Mackenzie Scott, aka Torres

Mackenzie Scott, aka Torres, has a new record, “The Sprinter,” that transmutes her southern past and the existential confusions of her present.

 

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PRI Studio 360

If you believe the music blog hype, 2015 is going to be a big year for up-and-coming female musicians who are exploding the stereotype of the confessional singer-songwriter. And none has more buzz than 24-year-old Mackenzie Scott, who performs as TORRES.

Her new record, Sprinter, brings together her southern past and her current existential confusion. The result is a lot more rocking than what you might expect from a typical super-sensitive singer/songwriter.

TORRES performs the title track from her new album live in Studio 360

Scott was raised Baptist in Macon, Georgia, and went to college in Nashville, where she released her first album in 2013. And even though she sang in a church choir, she says, “I grew up thinking I could not sing. I didn't even think I could sing until I was, you know, 16 or 17.” That's when her parents gave her a guitar and she started writing songs.

As a teen in Macon, hers was a steady diet of show tunes and pop music.

“I think I listened to The Phantom of the Opera exclusively for about two years,” she confesses. “I’m a Britney Spears fan, and Backstreet Boys, and all of that,” she says. “Those are some of the best melodies ever written.”

It wasn’t until she went to college in 2009 that she discovered rock and roll. “Apparently I missed it,” she says.

Although she no longer considers herself Baptist nor goes to church, Scott says, “I am a Christ follower.” Questions about religion and her upbringing permeate Sprinter — as do questions of identity, heartache, and family. Even if the sound is gritty and rocking, the material is all incredibly personal.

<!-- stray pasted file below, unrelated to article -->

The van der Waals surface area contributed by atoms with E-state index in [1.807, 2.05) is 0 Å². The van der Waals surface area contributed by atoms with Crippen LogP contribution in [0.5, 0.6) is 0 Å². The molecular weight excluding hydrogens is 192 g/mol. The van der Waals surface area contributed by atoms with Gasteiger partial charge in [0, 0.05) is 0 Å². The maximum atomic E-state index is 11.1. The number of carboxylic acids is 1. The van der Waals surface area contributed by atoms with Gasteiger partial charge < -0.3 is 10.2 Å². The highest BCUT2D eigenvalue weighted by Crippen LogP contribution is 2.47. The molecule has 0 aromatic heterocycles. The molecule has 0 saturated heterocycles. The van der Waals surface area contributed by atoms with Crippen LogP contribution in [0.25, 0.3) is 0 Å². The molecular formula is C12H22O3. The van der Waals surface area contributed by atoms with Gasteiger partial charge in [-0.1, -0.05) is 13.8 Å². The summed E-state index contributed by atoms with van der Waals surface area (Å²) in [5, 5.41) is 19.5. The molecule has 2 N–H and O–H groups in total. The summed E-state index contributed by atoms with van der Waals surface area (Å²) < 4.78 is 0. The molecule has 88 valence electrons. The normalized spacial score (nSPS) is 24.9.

The new album ends with a track about being adopted. It’s a theme she visited on her last album, as well. “It's something that I didn't really think about much as a child. I didn't have a lot of questions at all. Now I do,” she says.

“I still don't necessarily feel comfortable talking about it with loved ones in my life. So, it's making its way into the songwriting,” she explains. “It’s really backwards, but it makes sense for me.”

She recently moved to Brooklyn, fulfilling a decade-long dream. “My parents brought me to visit when I was 14 and I pretty much had it in my head after that that I was going to live here." Yet Scott traveled across the Atlantic, to the English countryside, to make her latest record.

Scott has a simple reason for why she performs as TORRES. It's her maternal grandfather’s surname.

“Taking on the Torres name from the maternal side of my family gave me an opportunity to be Mackenzie Scott and Torres. It allowed me to carry on both sides of the family name,” she explains.

TORRES performs "Cowboy Guilt" from Sprinter live in Studio 360

This story is based on an interview from PRI's Studio 360 podcast with Kurt Anderson.

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